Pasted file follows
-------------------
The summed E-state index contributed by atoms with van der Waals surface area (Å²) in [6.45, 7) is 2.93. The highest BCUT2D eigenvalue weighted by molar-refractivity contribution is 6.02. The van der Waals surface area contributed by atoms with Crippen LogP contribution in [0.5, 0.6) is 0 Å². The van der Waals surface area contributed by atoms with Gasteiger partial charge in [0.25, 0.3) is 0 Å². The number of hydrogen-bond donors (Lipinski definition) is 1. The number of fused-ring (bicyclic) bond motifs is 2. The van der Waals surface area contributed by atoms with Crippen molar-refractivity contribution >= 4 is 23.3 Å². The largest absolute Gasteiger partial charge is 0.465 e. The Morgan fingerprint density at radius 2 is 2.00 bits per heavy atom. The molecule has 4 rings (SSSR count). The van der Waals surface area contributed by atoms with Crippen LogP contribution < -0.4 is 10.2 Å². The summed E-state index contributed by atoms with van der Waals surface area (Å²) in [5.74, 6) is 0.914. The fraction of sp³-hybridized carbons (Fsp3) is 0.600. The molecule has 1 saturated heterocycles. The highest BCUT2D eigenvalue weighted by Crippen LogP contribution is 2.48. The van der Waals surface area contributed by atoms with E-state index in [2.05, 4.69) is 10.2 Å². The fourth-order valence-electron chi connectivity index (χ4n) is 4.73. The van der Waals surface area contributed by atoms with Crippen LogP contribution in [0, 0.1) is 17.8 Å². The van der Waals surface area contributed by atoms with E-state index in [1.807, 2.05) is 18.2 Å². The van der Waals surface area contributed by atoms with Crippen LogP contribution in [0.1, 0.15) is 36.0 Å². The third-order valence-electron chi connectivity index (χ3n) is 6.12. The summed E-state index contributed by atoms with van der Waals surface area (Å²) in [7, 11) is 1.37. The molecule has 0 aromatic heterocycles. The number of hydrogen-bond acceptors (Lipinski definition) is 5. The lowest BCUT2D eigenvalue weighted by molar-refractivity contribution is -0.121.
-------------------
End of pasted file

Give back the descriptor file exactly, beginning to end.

The summed E-state index contributed by atoms with van der Waals surface area (Å²) in [6.45, 7) is 2.93. The highest BCUT2D eigenvalue weighted by molar-refractivity contribution is 6.02. The van der Waals surface area contributed by atoms with Crippen LogP contribution in [0.5, 0.6) is 0 Å². The van der Waals surface area contributed by atoms with Gasteiger partial charge in [0.25, 0.3) is 0 Å². The number of hydrogen-bond donors (Lipinski definition) is 1. The number of fused-ring (bicyclic) bond motifs is 2. The van der Waals surface area contributed by atoms with Crippen molar-refractivity contribution >= 4 is 23.3 Å². The largest absolute Gasteiger partial charge is 0.465 e. The Morgan fingerprint density at radius 2 is 2.00 bits per heavy atom. The molecule has 4 rings (SSSR count). The van der Waals surface area contributed by atoms with Crippen LogP contribution < -0.4 is 10.2 Å². The summed E-state index contributed by atoms with van der Waals surface area (Å²) in [5.74, 6) is 0.914. The fraction of sp³-hybridized carbons (Fsp3) is 0.600. The molecule has 1 saturated heterocycles. The highest BCUT2D eigenvalue weighted by Crippen LogP contribution is 2.48. The van der Waals surface area contributed by atoms with E-state index in [2.05, 4.69) is 10.2 Å². The fourth-order valence-electron chi connectivity index (χ4n) is 4.73. The van der Waals surface area contributed by atoms with Crippen LogP contribution in [0, 0.1) is 17.8 Å². The van der Waals surface area contributed by atoms with E-state index in [1.807, 2.05) is 18.2 Å². The van der Waals surface area contributed by atoms with Crippen LogP contribution in [0.1, 0.15) is 36.0 Å². The third-order valence-electron chi connectivity index (χ3n) is 6.12. The summed E-state index contributed by atoms with van der Waals surface area (Å²) in [7, 11) is 1.37. The molecule has 0 aromatic heterocycles. The number of hydrogen-bond acceptors (Lipinski definition) is 5. The lowest BCUT2D eigenvalue weighted by molar-refractivity contribution is -0.121.